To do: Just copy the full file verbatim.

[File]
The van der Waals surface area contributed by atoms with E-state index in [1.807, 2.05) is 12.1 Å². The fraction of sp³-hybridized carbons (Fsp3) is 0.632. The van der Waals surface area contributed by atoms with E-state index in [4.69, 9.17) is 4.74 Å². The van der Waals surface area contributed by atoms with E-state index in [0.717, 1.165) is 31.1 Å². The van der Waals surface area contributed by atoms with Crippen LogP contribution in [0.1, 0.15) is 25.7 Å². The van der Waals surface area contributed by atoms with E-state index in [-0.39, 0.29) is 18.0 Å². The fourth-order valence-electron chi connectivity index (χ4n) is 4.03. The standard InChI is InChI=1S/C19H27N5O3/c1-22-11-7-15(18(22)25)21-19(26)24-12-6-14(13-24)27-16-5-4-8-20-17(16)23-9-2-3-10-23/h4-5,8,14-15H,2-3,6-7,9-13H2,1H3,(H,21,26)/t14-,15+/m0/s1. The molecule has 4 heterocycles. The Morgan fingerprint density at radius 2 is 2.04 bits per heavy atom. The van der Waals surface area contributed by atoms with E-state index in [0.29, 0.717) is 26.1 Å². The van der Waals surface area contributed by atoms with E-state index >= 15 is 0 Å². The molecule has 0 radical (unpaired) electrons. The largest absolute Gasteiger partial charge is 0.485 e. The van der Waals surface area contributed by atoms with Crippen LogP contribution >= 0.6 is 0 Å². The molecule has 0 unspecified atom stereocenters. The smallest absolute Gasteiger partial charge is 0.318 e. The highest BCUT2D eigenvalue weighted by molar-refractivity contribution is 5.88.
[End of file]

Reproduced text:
The van der Waals surface area contributed by atoms with E-state index in [1.807, 2.05) is 12.1 Å². The fraction of sp³-hybridized carbons (Fsp3) is 0.632. The van der Waals surface area contributed by atoms with E-state index in [4.69, 9.17) is 4.74 Å². The van der Waals surface area contributed by atoms with E-state index in [0.717, 1.165) is 31.1 Å². The van der Waals surface area contributed by atoms with Crippen LogP contribution in [0.1, 0.15) is 25.7 Å². The van der Waals surface area contributed by atoms with E-state index in [-0.39, 0.29) is 18.0 Å². The fourth-order valence-electron chi connectivity index (χ4n) is 4.03. The standard InChI is InChI=1S/C19H27N5O3/c1-22-11-7-15(18(22)25)21-19(26)24-12-6-14(13-24)27-16-5-4-8-20-17(16)23-9-2-3-10-23/h4-5,8,14-15H,2-3,6-7,9-13H2,1H3,(H,21,26)/t14-,15+/m0/s1. The molecule has 4 heterocycles. The Morgan fingerprint density at radius 2 is 2.04 bits per heavy atom. The van der Waals surface area contributed by atoms with E-state index in [0.29, 0.717) is 26.1 Å². The van der Waals surface area contributed by atoms with E-state index >= 15 is 0 Å². The molecule has 0 radical (unpaired) electrons. The largest absolute Gasteiger partial charge is 0.485 e. The van der Waals surface area contributed by atoms with Crippen LogP contribution >= 0.6 is 0 Å². The molecule has 0 unspecified atom stereocenters. The smallest absolute Gasteiger partial charge is 0.318 e. The highest BCUT2D eigenvalue weighted by molar-refractivity contribution is 5.88.